I received this comment on my “Brüno” review:
http://theyesmenfixtheworld.com/ may be more to your liking. I imagine you’re familiar with these, shall we say, more principled pranksters. Looks like a little bigger budget than the last one about them.
Thanks for a good review. I saw it a few nights ago for similar reasons, and had pretty much the same reaction. Juvenile gross-out jokes and shooting fat fish in a barrel. yawn.
Almost on cue, “The Yes Men Fix the World” aired last night on HBO. The Yes Men are a collective of about 300 people led by Andy Bichlbaum and Mike Bonanno who have been doing for the past 15 years or so what Sasha Baron Cohen only does on occasion and only lamely: using false identities to expose the rich and the powerful. Here’s the trailer for “Yes Men Fix the World”:
They are best known for setting up a phony website for Dow Chemical, which had recently absorbed Union Carbide, the chemical company responsible for the deaths of over 5000 people in Bhopal, India. Despite its obvious phoniness (“What every company must know: disaster is often prosperity by another name”), the website served as a lure for people in the communications business to get Dow’s side of the story, including a BBC interview that reached over 300 million viewers worldwide.
The BBC’s worldwide reputation for accuracy took a blow yesterday after it broadcast an interview with a hoaxer who claimed to offer a $ 12bn settlement to the 120,000 surviving victims of the Bhopal disaster.
Hopes were raised in India when the BBC’s international news channel, BBC World, interviewed a man identified as a representative of Dow Chemical, which now runs the Bhopal plant after taking over Union Carbide.
He said Dow accepted full responsibility for the world’s worst industrial disaster, which has claimed the lives of 20,000 people over the past 20 years, and left many more with chronic health problems.
But it soon emerged that Jude Finisterra was a hoaxer who has targeted Dow Chemical in the past. His interview, which was picked up and reported internationally, was shown twice on BBC World, and on BBC television and radio in Britain, before it was pulled.
“Today I am very, very happy to announce that today, for the first time Dow is accepting full responsibility for the Bhopal catastrophe. This is a momentous occasion,” he said in the live interview. In public, the BBC said it had moved “swiftly” to correct the mistake and stressed it had been the victim of an “elaborate” hoax.
It condemned the actions of Mr Finisterra as a “tasteless publicity stunt”. But in private, some BBC journalists expressed surprise that the hoax was not identified more quickly: the apology seemed extraordinary because Dow maintains that it has “no responsibility” for Bhopal.
–Guardian, December 4, 2004
“The Yes Men Fix the World” is not yet available in home video and is scheduled for general theatrical release later in the year. But you can rent their 2003 documentary “The Yes Men” that has a lot of the same material, I am sure. Here’s the Youtube trailer for that flick:
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I caught “Who the #$&% Is Jackson Pollock?” on the Sundance Channel just before the HBO Yes Men flick aired. This 2007 documentary, available from Netflix, tells the story of Teri Horton, a retired 73 year old truck driver who lived in a California trailer park, and who bought a painting from a thrift shop for $5 that may be have been a Jackson Pollock.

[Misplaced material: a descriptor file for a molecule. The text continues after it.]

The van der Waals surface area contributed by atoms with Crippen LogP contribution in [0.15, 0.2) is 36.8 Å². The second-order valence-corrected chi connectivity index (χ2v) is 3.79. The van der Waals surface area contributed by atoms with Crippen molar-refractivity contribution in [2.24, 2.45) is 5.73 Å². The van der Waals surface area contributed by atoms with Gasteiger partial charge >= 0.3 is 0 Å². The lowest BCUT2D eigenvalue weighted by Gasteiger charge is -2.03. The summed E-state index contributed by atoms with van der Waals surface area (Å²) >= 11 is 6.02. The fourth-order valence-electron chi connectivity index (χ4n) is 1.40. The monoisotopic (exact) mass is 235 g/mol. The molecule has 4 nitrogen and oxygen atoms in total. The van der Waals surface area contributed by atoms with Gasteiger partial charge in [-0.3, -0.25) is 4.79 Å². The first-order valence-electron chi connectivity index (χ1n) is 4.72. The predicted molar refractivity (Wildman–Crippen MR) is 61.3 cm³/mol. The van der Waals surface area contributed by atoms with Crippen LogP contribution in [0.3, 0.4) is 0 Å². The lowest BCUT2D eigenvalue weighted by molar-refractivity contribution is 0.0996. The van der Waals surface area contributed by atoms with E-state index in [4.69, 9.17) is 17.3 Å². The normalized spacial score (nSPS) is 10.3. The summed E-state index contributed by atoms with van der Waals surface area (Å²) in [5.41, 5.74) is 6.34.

All in all, she reminded me of the grandmother in “Napoleon Dynamite,” a feisty, hard-drinking, foul-mouthed survivor of poverty and family tragedy who could not be more different from the art world aristocracy that insisted that the painting was a fraud. Timothy Hoving, the former curator at the Metropolitan Museum and an insufferable snob, keeps insisting that the painting is not the real thing since it lacks “provenance”. For those who watch “Antique Roadshow” on PBS, the term will be familiar. It means documents–such as a bill of sale–that establish an artwork or antique’s pedigree. In the case of Teri Horton’s painting, there is none.
That is, none except for a thumbprint on the canvas that turns out to be identical to one that is found in Pollock’s studio on Long Island. This was discovered by a forensics expert hired by Horton. The art aristocracy refuses to accept the legitimacy of the thumbprint, even though it might have been sufficient to land somebody in prison for the commission of a crime. The art world seems to live by its own standards—that is really the message of this movie.
A NY Times profile on Horton concludes with this highly revealing exchange:
Interviewed over drinks in the back booth of a bar near her hotel on Tuesday, Ms. Horton was clearly having fun in her now-enlarged role as self-appointed scourge of high-dollar high culture, which she calls “the art-world conglomerate conspiracy.” She said, though, that she remained completely confident that she would see herself vindicated, and that she would sell her painting at her price — no less than $50 million — within her lifetime.
And if that does not happen?
She clicked a long, lacquered fingernail on the tabletop.
“Before I let them take advantage of me,” she said, smiling broadly, “I’ll burn that son of a bitch.”